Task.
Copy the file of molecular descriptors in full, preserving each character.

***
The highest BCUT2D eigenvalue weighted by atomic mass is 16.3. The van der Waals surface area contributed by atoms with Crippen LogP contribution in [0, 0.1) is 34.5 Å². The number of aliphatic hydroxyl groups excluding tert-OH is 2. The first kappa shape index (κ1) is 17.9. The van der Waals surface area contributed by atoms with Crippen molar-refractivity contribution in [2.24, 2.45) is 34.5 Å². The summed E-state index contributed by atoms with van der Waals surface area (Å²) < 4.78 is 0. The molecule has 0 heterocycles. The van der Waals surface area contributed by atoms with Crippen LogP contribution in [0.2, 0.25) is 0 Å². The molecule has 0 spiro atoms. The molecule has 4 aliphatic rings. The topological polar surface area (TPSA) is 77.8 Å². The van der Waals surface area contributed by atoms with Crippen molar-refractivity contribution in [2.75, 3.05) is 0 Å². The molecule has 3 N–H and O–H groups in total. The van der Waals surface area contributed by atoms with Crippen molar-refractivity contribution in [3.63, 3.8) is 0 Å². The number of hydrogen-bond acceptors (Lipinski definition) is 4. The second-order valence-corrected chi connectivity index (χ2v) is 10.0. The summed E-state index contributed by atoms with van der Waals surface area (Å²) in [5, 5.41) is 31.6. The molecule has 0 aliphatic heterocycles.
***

The highest BCUT2D eigenvalue weighted by atomic mass is 16.3. The van der Waals surface area contributed by atoms with Crippen LogP contribution in [0, 0.1) is 34.5 Å². The number of aliphatic hydroxyl groups excluding tert-OH is 2. The first kappa shape index (κ1) is 17.9. The van der Waals surface area contributed by atoms with Crippen molar-refractivity contribution in [2.24, 2.45) is 34.5 Å². The summed E-state index contributed by atoms with van der Waals surface area (Å²) < 4.78 is 0. The molecule has 0 heterocycles. The van der Waals surface area contributed by atoms with Crippen LogP contribution in [0.2, 0.25) is 0 Å². The molecule has 0 spiro atoms. The molecule has 4 aliphatic rings. The topological polar surface area (TPSA) is 77.8 Å². The van der Waals surface area contributed by atoms with Crippen molar-refractivity contribution in [2.75, 3.05) is 0 Å². The molecule has 3 N–H and O–H groups in total. The van der Waals surface area contributed by atoms with Crippen molar-refractivity contribution in [3.63, 3.8) is 0 Å². The number of hydrogen-bond acceptors (Lipinski definition) is 4. The second-order valence-corrected chi connectivity index (χ2v) is 10.0. The summed E-state index contributed by atoms with van der Waals surface area (Å²) in [5, 5.41) is 31.6. The molecule has 0 aliphatic heterocycles.